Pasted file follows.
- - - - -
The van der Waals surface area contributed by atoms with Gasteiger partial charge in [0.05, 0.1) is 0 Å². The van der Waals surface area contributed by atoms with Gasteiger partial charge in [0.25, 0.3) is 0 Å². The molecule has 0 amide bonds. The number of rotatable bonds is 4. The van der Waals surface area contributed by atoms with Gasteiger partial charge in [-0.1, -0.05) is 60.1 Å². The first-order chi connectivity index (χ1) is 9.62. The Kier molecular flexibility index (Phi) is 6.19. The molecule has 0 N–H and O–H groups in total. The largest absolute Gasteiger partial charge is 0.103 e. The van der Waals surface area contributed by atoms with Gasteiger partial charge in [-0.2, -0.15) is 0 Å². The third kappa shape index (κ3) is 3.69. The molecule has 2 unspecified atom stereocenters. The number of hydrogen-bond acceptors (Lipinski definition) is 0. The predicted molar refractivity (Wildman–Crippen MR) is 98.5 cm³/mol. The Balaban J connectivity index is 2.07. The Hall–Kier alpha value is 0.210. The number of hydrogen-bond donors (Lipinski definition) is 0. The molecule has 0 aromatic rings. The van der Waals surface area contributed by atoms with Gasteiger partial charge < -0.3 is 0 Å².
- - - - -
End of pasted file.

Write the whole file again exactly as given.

The van der Waals surface area contributed by atoms with Gasteiger partial charge in [0.05, 0.1) is 0 Å². The van der Waals surface area contributed by atoms with Gasteiger partial charge in [0.25, 0.3) is 0 Å². The molecule has 0 amide bonds. The number of rotatable bonds is 4. The van der Waals surface area contributed by atoms with Gasteiger partial charge in [-0.1, -0.05) is 60.1 Å². The first-order chi connectivity index (χ1) is 9.62. The Kier molecular flexibility index (Phi) is 6.19. The molecule has 0 N–H and O–H groups in total. The largest absolute Gasteiger partial charge is 0.103 e. The van der Waals surface area contributed by atoms with Gasteiger partial charge in [-0.2, -0.15) is 0 Å². The third kappa shape index (κ3) is 3.69. The molecule has 2 unspecified atom stereocenters. The number of hydrogen-bond acceptors (Lipinski definition) is 0. The predicted molar refractivity (Wildman–Crippen MR) is 98.5 cm³/mol. The Balaban J connectivity index is 2.07. The Hall–Kier alpha value is 0.210. The number of hydrogen-bond donors (Lipinski definition) is 0. The molecule has 0 aromatic rings. The van der Waals surface area contributed by atoms with Gasteiger partial charge < -0.3 is 0 Å².